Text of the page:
This capacity of organisms to modify some of their own selection pressures, whether between generations or within generations, also has a fourth consequence. It requires us to revise the concept of adaptation in evolution and to adjust its meaning along lines anticipated by Richard Lewontin (1983). Lewontin pointed out that contemporary evolutionary theory implicitly assumes that natural selection pressures in environments are decoupled from the adaptations of the organisms for which they select. Therefore, with some exceptions (reviewed in chapter 3), for example, those that involve frequency-dependent or habitat selection, standard theory treats sources of natural selection in environments and adaptations in organisms as independent of each other or, as Lewontin puts it: "The environment 'poses the problem'; the organisms 'posit solutions,' of which the best is finally 'chosen'" (1983, p. 276). What this classical approach overlooks, and what we are stressing here, is that the selective environments of organisms are themselves partly built by the niche-constructing activities of the organisms that they are selecting for. To quote Lewontin again: "Organisms do not adapt to their environments; they construct them out of the bits and pieces of the external world" (1983, p. 280). Therefore, some selection pressures cannot be decoupled from the adaptations of organisms. Instead they must be participants in a system of feedbacks between natural selection pressures in environments and adaptations in organisms.

We have already encountered several examples of this kind of feedback in action. For instance, the cuckoo chicks, having destroyed their host's brood, adapt to mimic the missing broods they have killed (Davies et al. 1998). Other equally simple examples are found in spiders. One discussed by Dawkins (1996) on the basis of work by Vollrath (1988, 1992) concerns how, when its prey crashes into its web, the prey neither breaks the web nor bounces off it, but sticks to it. Many web spiders evolved the ability to make the threads of their webs sticky enough to hang on to the prey. But how are the spiders to ensure that they themselves do not get stuck to their own webs yet are free to move around on them? Dawkins offers two answers. One involves the anointing of spiders' legs with a special oil that provides the spiders with some protection against the stickiness of their own webs, while the other involves spiders making some of the spokes of their own webs nonsticky, to allow themselves free movement along these spokes. Such examples nicely illustrate Lewontin's point.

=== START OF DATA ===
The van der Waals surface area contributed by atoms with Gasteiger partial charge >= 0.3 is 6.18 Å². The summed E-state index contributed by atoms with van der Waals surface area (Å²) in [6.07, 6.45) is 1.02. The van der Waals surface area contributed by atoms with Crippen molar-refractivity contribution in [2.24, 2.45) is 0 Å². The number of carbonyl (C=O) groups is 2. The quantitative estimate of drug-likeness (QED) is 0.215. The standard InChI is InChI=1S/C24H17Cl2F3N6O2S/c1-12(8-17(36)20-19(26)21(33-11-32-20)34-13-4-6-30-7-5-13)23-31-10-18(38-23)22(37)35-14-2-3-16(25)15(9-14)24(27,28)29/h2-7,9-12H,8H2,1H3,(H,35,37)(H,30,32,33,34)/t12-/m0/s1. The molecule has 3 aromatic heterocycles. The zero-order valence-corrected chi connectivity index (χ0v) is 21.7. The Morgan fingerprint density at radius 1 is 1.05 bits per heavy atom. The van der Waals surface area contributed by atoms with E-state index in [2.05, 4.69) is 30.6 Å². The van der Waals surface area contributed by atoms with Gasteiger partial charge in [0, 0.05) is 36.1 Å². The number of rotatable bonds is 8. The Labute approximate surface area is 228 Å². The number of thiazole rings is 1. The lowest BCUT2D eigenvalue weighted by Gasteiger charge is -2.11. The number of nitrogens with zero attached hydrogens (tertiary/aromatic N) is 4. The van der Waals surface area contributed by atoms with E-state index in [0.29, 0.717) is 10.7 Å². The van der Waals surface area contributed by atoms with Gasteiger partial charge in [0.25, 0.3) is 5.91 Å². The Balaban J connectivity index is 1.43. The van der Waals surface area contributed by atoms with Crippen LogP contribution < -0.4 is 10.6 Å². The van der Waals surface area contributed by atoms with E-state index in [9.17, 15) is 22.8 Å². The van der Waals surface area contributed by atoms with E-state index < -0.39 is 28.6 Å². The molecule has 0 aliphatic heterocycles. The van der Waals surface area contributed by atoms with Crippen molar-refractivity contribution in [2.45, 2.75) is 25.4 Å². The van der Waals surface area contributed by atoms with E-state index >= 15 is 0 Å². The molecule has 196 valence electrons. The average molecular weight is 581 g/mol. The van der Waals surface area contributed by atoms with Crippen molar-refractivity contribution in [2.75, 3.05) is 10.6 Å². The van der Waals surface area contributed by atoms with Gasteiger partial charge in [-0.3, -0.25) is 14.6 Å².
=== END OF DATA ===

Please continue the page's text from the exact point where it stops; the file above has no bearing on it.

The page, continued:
Lewontin (1983, 2000) argued that the classical picture of evolution can be represented formally as a pair of differential equations in time:

dt       = f (O, E),    (1.1)
dt       = g (E), (1.2)

Equation 1.1 states that evolution, or change in the organism over time, depends on both the current state of the organism and its environment, while equation 1.2 states that environmental change depends only on environmental variables. The crucial point is that these two equations are separable. Adapted organisms are not supposed to cause any of the environmental changes that subsequently select for adapted organisms. Hence, the evolution of organisms is generally assumed to be directed exclusively by independent natural selection pressures in environments, and not at all by the niche-constructing activities of organisms. Lewontin argued that what is actually happening in nature is better represented by a pair of coupled differential equations

dt       = f (O, E),    (1.3)
dt       = g (O, E),    (1.4)

in which the histories of both environment and organism are functions of both environment and organism. Equations 1.3 and 1.4 describe a situation in which niche-constructing organisms and their environments are, in effect, coevolving, because they are codetermining and codirecting changes in each other. Equations 1.3 and 1.4 describe the coevolution of organism and environment in which both are acting as both causes and effects.

Evolutionary biology has provided a compelling explanation for why organisms appear so extraordinarily well suited to the environments in which they live: namely, through the action of natural selection, species have come to exhibit those characteristics that enable survival and reproduction. However, there are in fact two logically distinct routes to the evolving match between organisms and their environments: either the organism changes to suit the environment, or the environment is changed to suit the organism. The first alternative is brought about through the process of natural selection, and the second is one possible outcome of the process of niche construction. Of course, in reality these two processes can seldom be separated.

Yet the standard view is that niche construction should not be regarded as a process in evolution because it is determined by prior natural selection. The unstated assumption is that the environmental source of the prior natural selection is independent of the organism (as formalized by eq. 1.2). However, in reality, the argument that niche construction can be disregarded because it is partly a product of natural selection makes no more sense than would the counter proposal that natural selection can be disregarded because it is partly a product of niche construction. One cannot assume that the ultimate cause of niche construction is the environments that selected for niche-constructing traits, if prior niche construction had partly caused the state of the selective environments (as formalized by eq. 1.4). Ultimately, such recursions would regress back to the beginning of life, and as niche construction is one of the defining features of life (see chapters 2 and 4), there is no stage at which we could say natural selection preceded niche construction or that selective environments preceded niche-constructing organisms. From the beginning of life, all organisms have, in part, modified their selective environments, and their ability to do so was, in part, a consequence of their naturally selected genes.